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  1. Herbert Hoover - Wikipedia

    en.wikipedia.org › wiki › Herbert_Hoover

    Herbert Hoover was born on August 10, 1874 in West Branch, Iowa. His father, Jesse Hoover, was a blacksmith and farm implement store owner of German, Swiss, and English ancestry. Hoover's mother, Hulda Randall Minthorn, was raised in Norwich, Ontario, Canada, before moving to Iowa in 1859.

  2. Herbert Hoover - Biography, Facts & Presidency - HISTORY

    www.history.com › topics › us-presidents
    • Early Years
    • Humanitarian Work
    • The Great Depression
    • Post-Presidential Years

    Herbert Clark Hoover was born on August 10, 1874, in West Branch, Iowa–the first U.S. president to be born west of the Mississippi River. He was the second of three children in a family of Quakers, who valued honesty, industriousness and simplicity. His father, Jesse Clark Hoover (1846-80), worked as a blacksmith, and his mother, Hulda Minthorn Hoover (1848-84), was a teacher. Orphaned at age nine, Hoover was raised primarily by an uncle in Oregon.After attending Quaker schools, Hoover became...

    At the start of World War I (1914-18), Hoover dedicated his talents to humanitarian work. He helped 120,000 stranded American tourists return home from Europe when the hostilities broke out, and coordinated the delivery of food and supplies to citizens of Belgium after that country was overrun by Germany.When the U.S. entered the war in 1917, President Woodrow Wilson (1856-1924) appointed Hoover head of the Food Administration. Hoover encouraged Americans to reduce their consumption of meat a...

    In the U.S. presidential election of 1928, Hoover ran as the Republican Party’s nominee. Promising to bring continued peace and prosperity to the nation, he carried 40 states and defeated Democratic candidate Alfred E. Smith (1873-1944), the governor of New York, by a record margin of 444-87 electoral votes. “I have no fears for the future of our country,” Hoover declared in his inaugural address. “It is bright with hope.”On October 24, 1929–only seven months after Hoover took office–a precip...

    The Depression worsened throughout Hoover’s term in office, and critics increasingly portrayed him as indifferent to the suffering of the American people. By the time of the 1932 presidential election, Hoover had become a deeply unpopular–even reviled–figure across much of the country. Carrying only six states, he was soundly defeated by Democratic candidate Franklin D. Roosevelt, the governor of New York, who promised to enact a slate of progressive reforms and economic relief programs that...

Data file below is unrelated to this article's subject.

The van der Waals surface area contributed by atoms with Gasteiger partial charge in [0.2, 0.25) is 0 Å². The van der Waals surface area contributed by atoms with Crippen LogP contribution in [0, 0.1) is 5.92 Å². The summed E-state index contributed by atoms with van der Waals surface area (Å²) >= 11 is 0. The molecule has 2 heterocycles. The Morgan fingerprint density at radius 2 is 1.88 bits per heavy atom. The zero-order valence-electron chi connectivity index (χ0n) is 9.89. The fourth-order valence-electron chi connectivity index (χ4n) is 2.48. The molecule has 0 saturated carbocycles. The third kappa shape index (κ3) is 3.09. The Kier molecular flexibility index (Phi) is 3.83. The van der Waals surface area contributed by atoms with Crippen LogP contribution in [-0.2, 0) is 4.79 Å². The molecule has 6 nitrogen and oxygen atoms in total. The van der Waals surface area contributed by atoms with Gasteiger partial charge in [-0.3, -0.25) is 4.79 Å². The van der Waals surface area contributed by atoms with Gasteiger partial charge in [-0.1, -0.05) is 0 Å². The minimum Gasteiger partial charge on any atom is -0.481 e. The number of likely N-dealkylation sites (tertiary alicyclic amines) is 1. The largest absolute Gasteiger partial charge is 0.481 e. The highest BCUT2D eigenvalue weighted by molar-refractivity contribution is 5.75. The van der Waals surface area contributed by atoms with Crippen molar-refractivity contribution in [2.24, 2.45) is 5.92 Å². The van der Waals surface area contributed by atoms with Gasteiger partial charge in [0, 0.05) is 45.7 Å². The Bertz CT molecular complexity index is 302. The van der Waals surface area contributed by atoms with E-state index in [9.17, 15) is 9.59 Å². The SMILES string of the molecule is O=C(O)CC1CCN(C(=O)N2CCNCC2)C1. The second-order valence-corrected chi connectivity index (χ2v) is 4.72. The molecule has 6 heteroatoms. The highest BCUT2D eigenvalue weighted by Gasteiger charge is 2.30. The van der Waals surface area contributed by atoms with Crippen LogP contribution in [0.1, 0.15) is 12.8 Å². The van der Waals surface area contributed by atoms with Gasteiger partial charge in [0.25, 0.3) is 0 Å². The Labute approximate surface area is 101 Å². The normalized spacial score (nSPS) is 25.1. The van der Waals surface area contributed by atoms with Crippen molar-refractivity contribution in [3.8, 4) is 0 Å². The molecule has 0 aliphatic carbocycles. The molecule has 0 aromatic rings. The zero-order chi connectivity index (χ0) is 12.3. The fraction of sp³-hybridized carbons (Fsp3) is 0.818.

3. Herbert Hoover | The White House

    www.whitehouse.gov › presidents › herbert-hoover

    Son of a Quaker blacksmith, Herbert Clark Hoover brought to the Presidency an unparalleled reputation for public service as an engineer, administrator, and humanitarian. Born in an Iowa village in...

  4. Herbert Hoover - Great Depression, Accomplishments & Facts ...

    www.biography.com › us-president › herbert-hoover

    Jan 22, 2021 · Herbert Hoover was the 31st president of the United States, whose term was notably marked by the stock market crash of 1929 and the beginnings of the Great Depression. Who Was Herbert Hoover?...

  5. Herbert Hoover | Presidency & Facts | Britannica

    www.britannica.com › biography › Herbert-Hoover

    Herbert Hoover, in full Herbert Clark Hoover, (born August 10, 1874, West Branch, Iowa, U.S.—died October 20, 1964, New York, New York), 31st president of the United States (1929–33).

  6. President Herbert Hoover | The Herbert Hoover Presidential ...

    hoover.archives.gov › hoovers › president-herbert-hoover
    • Personal
    • Early Career
    • Presidency
    • Post Presidency
    • Works Published by Herbert Hoover

    Herbert Clark Hoover (August 10, 1874–October 20, 1964), mining engineer, humanitarian, U.S. Secretary of Commerce, and 31st President of the United States, was the son of Jesse Hoover, a blacksmith, and Hulda Minthorn Hoover, a seamstress and recorded minister in the Society of Friends (Quakers). Hoover was born in West Branch, Iowa, where he enjoyed fishing in the local creek and working in his father’s blacksmith shop.Hoover lived in Iowa only for the first decade of his life. Orphaned at...

    Hoover graduated in 1895 over the next two decades to make his fortune as an international mining engineer and financier. By 1914, however, he yearned for more than wealth, and World War I provided him with an opportunity for public service. Initially, he aided Americans stranded in Europe. Later, he established the Commission for Relief in Belgium to provide food for the civilians trapped in the war zone.Hoover’s compassionate humanitarianism led to an invitation from Woodrow Wilson to becom...

    In 1928, when President Coolidge chose not to run for another term, Hoover easily won the Republican nomination despite never having held an elective office. In the November election, he defeated Alfred E. Smith, the Democratic governor of New York, in a landslide.As President, Hoover had hoped to govern in the progressive tradition of Theodore Roosevelt. And true to his dream, he devoted the first eight months of his Presidency to a variety of social, economic, and environmental reforms. Fol...

    Hoover devoted the next 12 years to writing books, speaking on issues of public concern, and serving as chairman of a number of philanthropic organizations. He became staunchly opposed to Roosevelt’s New Deal policies.In late May 1945, only six weeks after Roosevelt’s death, Hoover met with President Harry Truman and the two men planned for the recovery of postwar Europe. At Truman’s request, Hoover traveled the world to provide the President with a personal assessment of world food needs. Ho...